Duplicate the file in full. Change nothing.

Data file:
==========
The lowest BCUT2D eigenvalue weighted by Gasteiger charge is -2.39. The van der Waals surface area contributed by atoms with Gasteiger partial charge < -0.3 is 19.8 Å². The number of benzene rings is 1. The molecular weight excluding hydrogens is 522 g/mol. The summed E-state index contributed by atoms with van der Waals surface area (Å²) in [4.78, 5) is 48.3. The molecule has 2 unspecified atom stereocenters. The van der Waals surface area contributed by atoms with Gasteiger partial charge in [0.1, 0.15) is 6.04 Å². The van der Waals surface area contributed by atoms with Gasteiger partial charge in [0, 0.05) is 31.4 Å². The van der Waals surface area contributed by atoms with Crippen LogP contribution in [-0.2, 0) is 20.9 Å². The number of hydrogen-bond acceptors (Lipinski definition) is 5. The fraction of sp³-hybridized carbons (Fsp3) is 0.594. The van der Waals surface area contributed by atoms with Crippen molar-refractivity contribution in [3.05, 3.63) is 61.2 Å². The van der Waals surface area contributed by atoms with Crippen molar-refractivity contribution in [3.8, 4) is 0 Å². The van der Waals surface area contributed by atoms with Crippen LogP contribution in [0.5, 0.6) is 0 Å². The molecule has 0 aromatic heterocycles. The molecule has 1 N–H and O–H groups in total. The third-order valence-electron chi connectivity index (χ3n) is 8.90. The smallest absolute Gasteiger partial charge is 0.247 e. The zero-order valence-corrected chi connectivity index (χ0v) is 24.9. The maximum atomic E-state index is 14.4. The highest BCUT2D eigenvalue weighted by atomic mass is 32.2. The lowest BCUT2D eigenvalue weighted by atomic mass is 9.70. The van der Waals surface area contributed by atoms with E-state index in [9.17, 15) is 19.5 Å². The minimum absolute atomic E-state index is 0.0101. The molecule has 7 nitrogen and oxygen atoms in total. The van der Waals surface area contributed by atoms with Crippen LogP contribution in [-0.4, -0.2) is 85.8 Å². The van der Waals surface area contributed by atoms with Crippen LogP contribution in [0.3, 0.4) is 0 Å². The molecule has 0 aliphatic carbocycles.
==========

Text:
The lowest BCUT2D eigenvalue weighted by Gasteiger charge is -2.39. The van der Waals surface area contributed by atoms with Gasteiger partial charge < -0.3 is 19.8 Å². The number of benzene rings is 1. The molecular weight excluding hydrogens is 522 g/mol. The summed E-state index contributed by atoms with van der Waals surface area (Å²) in [4.78, 5) is 48.3. The molecule has 2 unspecified atom stereocenters. The van der Waals surface area contributed by atoms with Gasteiger partial charge in [0.1, 0.15) is 6.04 Å². The van der Waals surface area contributed by atoms with Gasteiger partial charge in [0, 0.05) is 31.4 Å². The van der Waals surface area contributed by atoms with Crippen LogP contribution in [-0.2, 0) is 20.9 Å². The number of hydrogen-bond acceptors (Lipinski definition) is 5. The fraction of sp³-hybridized carbons (Fsp3) is 0.594. The van der Waals surface area contributed by atoms with Crippen molar-refractivity contribution in [3.05, 3.63) is 61.2 Å². The van der Waals surface area contributed by atoms with Crippen molar-refractivity contribution in [3.8, 4) is 0 Å². The van der Waals surface area contributed by atoms with Crippen LogP contribution in [0.5, 0.6) is 0 Å². The molecule has 0 aromatic heterocycles. The molecule has 1 N–H and O–H groups in total. The third-order valence-electron chi connectivity index (χ3n) is 8.90. The smallest absolute Gasteiger partial charge is 0.247 e. The zero-order valence-corrected chi connectivity index (χ0v) is 24.9. The maximum atomic E-state index is 14.4. The highest BCUT2D eigenvalue weighted by atomic mass is 32.2. The lowest BCUT2D eigenvalue weighted by atomic mass is 9.70. The van der Waals surface area contributed by atoms with E-state index in [9.17, 15) is 19.5 Å². The minimum absolute atomic E-state index is 0.0101. The molecule has 7 nitrogen and oxygen atoms in total. The van der Waals surface area contributed by atoms with Crippen LogP contribution in [-0.4, -0.2) is 85.8 Å². The van der Waals surface area contributed by atoms with Crippen LogP contribution in [0.3, 0.4) is 0 Å². The molecule has 0 aliphatic carbocycles.